When you are confronted by endless paperwork, bureaucracy and performance targets that seem to have no relevance to the people you support, it is easy to forget the long and honourable traditions and values of social work. It is worth reflecting that the skills and knowledge learned, developed and applied every day should give the profession a formidable voice. This is a theme I will be exploring over the next few months. I look forward to a lively and controversial debate about the issues and contradictions which have always surrounded the social work role. As Mother Teresa stated so eloquently “Do not wait for leaders. do it alone, person to person”
The International Federation of Social Workers (IFSW) http://www.ifsw.org/en/p38000044.html formally adopted the following definition of social work in July 2000
The social work profession promotes social change, problem solving in human relationships and the empowerment and liberation of people to enhance well-being. Utilising theories of human behaviour and social systems, social work intervenes at the points where people interact with their environments. Principles of human rights and social justice are fundamental to social work.
Social work in its various forms addresses the multiple, complex transactions between people and their environments. Its mission is to enable all people to develop their full potential, enrich their lives, and prevent dysfunction. Professional social work is focused on problem solving and change. As such, social workers are change agents in society and in the lives of the individuals, families and communities they serve. Social work is an interrelated system of values, theory and practice.
Social work grew out of humanitarian and democratic ideals, and its values are based on respect for the equality, worth, and dignity of all people. Since its beginnings over a century ago, social work practice has focused on meeting human needs and developing human potential. Human rights and social justice serve as the motivation and justification for social work action. In solidarity with those who are dis-advantaged, the profession strives to alleviate poverty and to liberate vulnerable and oppressed people in order to promote social inclusion. Social work values are embodied in the profession’s national and international codes of ethics.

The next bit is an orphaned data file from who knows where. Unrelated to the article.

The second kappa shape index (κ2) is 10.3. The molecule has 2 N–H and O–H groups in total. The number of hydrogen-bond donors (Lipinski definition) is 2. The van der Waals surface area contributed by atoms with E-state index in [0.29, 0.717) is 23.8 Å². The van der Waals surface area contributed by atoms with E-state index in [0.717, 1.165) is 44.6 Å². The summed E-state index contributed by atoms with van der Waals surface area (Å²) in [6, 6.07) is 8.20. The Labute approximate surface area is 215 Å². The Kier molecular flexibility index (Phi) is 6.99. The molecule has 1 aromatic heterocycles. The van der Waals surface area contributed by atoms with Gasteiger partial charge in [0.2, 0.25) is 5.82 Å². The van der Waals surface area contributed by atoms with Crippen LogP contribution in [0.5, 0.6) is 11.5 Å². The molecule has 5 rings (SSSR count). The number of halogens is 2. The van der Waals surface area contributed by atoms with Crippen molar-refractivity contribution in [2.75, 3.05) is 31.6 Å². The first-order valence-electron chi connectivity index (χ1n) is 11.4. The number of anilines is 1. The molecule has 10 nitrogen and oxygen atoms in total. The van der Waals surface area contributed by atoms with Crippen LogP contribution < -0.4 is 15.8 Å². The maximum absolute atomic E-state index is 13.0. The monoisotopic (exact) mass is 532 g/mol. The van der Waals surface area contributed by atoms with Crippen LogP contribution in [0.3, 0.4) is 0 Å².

Social work bases its methodology on a systematic body of evidence-based knowledge derived from research and practice evaluation, including local and indigenous knowledge specific to its context. It recognises the complexity of interactions between human beings and their environment, and the capacity of people both to be affected by and to alter the multiple influences upon them including bio-psychosocial factors. The social work profession draws on theories of human development and behaviour and social systems to analyse complex situations and to facilitate individual, organisational, social and cultural changes.
Social work addresses the barriers, inequities and injustices that exist in society. It responds to crises and emergencies as well as to everyday personal and social problems. Social work utilises a variety of skills, techniques, and activities consistent with its holistic focus on persons and their environments. Social work interventions range from primarily person-focused psychosocial processes to involvement in social policy, planning and development. These include counselling, clinical social work, group work, social pedagogical work, and family treatment and therapy as well as efforts to help people obtain services and resources in the community. Interventions also include agency administration, community organisation and engaging in social and political action to impact social policy and economic development. The holistic focus of social work is universal, but the priorities of social work practice will vary from country to country and from time to time depending on cultural, historical, and socio-economic conditions.
* This international definition of the social work profession replaces the IFSW definition adopted in 1982. It is understood that social work in the 21st century is dynamic and evolving, and therefore no definition should be regarded as exhaustive.
Find out more about IFSW http://www.ifsw.org/en/p38000208.html